If you live in an area of the country that experiences the change of seasons, apples are often the epitome of fall. With the ripening of apples on the trees comes the beginning of school and field trips to pick apples at the local farm. Come September, our family ALWAYS goes to pick apples at a local farm. It’s one of our favorite fall traditions.
There is something inherent in the food itself that bonds us together. Perhaps it’s because food is a basic need, a basic desire, a basic joy. Whatever the case, many of our family traditions are based on food. While some were thoughtfully instituted, others spilled out of every day life. Many of our traditions follow the seasons through the year, as foods come and go with the changes in season. In our neck of the woods, September is the height of apple season, so, for our family, September means apples. We visit our local farm and pick pounds and pounds of apples.
Traditions are healthy for both little ones and adults alike. Traditions bring stability to an ever-changing life and world. They ground us and oftentimes remind us of what is most important. Traditions give us joys to look forward to and memories to look back on. They connect us to one another and give us a history with each other. For children in particular, traditions provide structure and permanence, along with opportunities to bond with family and feel joined to and a part of their family.
Our Apple Picking Tradition
When we go to pick apples, we make it an event. Our family drives out to a local farm and we talk, take our time, munch on apples and pick as many as we can carry back to the van with us. On the way home we talk about what we should make with our apples, and we always bake something that day or the next. While it’s nothing novel or amazing, it’s a simple tradition we all enjoy. It’s not flashy, it’s not expensive, it’s not crazy busy, but our children look forward to it each year, and our school-age kids already know that September means apples and a family trip to the orchard. It’s a day we spend in the beautiful outdoors, connecting with nature and enjoying God’s wondrous creation as it shifts and changes once again toward fall.
Sweet Apple-y Goodness
Our very favorite apple recipe to make, and the one we always make, is apple crisp. Sometimes we make a large crisp for dinner, enjoying it warm and topping it off with homemade ice cream. Other times we make an apple crisp for breakfast the next morning. One thing I appreciate about apple crisp is that there are more recipes than you can count! It’s easy to find a gluten and grain-free version, dairy-free or a paleo version, for instance, if you have specific dietary needs.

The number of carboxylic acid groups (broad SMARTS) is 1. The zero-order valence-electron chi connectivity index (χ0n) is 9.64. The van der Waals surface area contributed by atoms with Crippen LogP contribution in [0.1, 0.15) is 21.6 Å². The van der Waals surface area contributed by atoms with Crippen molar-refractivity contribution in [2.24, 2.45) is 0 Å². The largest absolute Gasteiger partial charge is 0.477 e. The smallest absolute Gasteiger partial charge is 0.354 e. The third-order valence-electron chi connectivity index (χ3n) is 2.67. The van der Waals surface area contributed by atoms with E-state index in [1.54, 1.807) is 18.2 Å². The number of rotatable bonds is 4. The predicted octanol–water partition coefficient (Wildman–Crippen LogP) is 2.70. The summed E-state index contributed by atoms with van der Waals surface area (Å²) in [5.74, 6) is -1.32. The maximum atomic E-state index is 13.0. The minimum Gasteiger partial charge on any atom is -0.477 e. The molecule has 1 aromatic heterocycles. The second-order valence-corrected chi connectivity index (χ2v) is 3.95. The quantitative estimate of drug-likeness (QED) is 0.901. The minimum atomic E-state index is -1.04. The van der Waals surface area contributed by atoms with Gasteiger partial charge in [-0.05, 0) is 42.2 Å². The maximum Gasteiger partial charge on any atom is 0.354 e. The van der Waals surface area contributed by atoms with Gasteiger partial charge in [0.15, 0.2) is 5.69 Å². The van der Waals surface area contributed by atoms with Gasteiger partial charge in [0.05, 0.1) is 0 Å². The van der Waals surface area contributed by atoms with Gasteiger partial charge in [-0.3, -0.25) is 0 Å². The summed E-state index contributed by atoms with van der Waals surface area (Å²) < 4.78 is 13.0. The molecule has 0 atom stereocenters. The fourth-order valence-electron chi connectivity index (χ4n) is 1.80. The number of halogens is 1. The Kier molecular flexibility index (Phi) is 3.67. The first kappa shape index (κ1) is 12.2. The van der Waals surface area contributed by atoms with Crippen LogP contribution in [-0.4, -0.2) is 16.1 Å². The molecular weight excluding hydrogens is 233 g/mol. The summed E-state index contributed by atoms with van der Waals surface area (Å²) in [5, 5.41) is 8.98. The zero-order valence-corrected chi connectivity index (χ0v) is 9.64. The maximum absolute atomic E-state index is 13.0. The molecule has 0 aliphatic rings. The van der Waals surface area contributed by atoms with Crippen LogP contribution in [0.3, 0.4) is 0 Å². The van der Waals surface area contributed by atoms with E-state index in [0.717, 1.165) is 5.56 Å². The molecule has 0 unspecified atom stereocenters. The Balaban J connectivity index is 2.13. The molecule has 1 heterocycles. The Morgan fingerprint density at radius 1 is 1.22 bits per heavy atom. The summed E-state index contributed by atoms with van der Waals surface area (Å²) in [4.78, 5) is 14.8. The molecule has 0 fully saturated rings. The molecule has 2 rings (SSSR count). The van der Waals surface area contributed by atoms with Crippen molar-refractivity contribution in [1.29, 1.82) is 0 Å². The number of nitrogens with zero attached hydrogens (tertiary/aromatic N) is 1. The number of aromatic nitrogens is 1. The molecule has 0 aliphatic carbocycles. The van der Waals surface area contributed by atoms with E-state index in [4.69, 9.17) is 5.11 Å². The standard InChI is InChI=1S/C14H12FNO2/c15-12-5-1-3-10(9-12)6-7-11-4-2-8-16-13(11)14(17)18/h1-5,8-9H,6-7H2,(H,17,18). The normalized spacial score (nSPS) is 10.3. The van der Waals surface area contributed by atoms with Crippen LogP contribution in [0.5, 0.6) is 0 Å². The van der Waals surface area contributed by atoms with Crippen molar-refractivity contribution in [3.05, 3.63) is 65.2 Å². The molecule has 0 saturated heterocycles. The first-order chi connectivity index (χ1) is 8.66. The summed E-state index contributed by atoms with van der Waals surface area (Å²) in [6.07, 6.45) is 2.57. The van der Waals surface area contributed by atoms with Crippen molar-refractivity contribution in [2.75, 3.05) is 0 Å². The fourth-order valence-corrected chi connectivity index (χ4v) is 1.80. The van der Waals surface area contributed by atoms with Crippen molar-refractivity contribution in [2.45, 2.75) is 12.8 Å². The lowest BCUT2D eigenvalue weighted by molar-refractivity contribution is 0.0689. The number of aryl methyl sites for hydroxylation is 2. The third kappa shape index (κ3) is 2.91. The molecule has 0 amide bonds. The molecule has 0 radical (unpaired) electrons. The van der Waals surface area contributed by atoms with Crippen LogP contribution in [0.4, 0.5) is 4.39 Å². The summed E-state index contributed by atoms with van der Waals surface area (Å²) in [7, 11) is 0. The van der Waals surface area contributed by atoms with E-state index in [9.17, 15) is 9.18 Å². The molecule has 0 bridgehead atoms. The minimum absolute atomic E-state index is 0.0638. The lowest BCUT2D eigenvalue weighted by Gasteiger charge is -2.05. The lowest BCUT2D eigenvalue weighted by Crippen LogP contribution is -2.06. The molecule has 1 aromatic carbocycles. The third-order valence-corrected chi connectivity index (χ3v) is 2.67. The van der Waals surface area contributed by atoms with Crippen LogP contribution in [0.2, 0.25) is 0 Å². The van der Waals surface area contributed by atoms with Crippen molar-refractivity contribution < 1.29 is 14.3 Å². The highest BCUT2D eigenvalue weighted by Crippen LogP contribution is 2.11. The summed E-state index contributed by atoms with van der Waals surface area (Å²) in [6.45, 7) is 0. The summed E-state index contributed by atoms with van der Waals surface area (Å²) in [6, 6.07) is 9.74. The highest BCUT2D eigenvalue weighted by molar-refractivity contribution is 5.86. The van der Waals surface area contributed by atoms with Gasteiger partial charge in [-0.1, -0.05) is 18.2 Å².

Another favorite apple recipe of ours is what we call our “Breakfast Cake.” We make it as either a soaked cake or a sourdough cake. It’s not really a cake since it’s not that sweet, but my kids love that name and they love having “cake” for breakfast. We like to toss diced apples into the batter along with cinnamon, nutmeg, cloves and cardamom, and then we serve it with lightly sweetened, freshly whipped cream flavored with a splash of vanilla extract. Two more yummy apple breakfasts are Overnight Apple Pie Oatmeal and this Breakfast Quinoa — just sub out the blueberries for diced apples.
Now, who doesn’t love a good, old-fashioned homemade apple pie? Take the time to whip up your favorite recipe. Or perhaps try a soaked crust, a gluten-free crust, or perhaps something altogether different like this GAPs-friendly variation or this raw apple pie?
The best two ways to preserve apples, I think, are to dehydrate them or to make applesauce. You can try a raw applesauce that can be frozen, or a traditional cooked applesauce that can then be canned and stored in the pantry or fermented and stored in cold storage.
But who ever said apple traditions have to be sweet? Many of us are seeking to avoid sugar. Well, good news here! Apples are a marvelous addition to savory dishes. Try adding sliced apples to your roasted root vegetables. Or instead of the dried apricots in this chicken salad, add finely diced apples. Fire up the grill and prepare sausage-apple-zucchini kabobs.
Saute sliced apples in butter and serving alongside pork or chicken. Steam diced and peeled apples with sweet potatoes, add butter and mash for a hearty side dish. Or stuff acorn squashes with sausage, quinoa and apples for an all-in-one meal.
Don’t Overlook Simplicity
Grab your spouse (or kids or friends…) and go pick apples! Get outdoors and talk about which apple-laden sweet and savory dishes you will make and eat together. Don’t overlook something as simple as a trip to the apple orchard as becoming an established tradition. What makes a tradition a tradition is simply the repetitive nature of it. It always happens.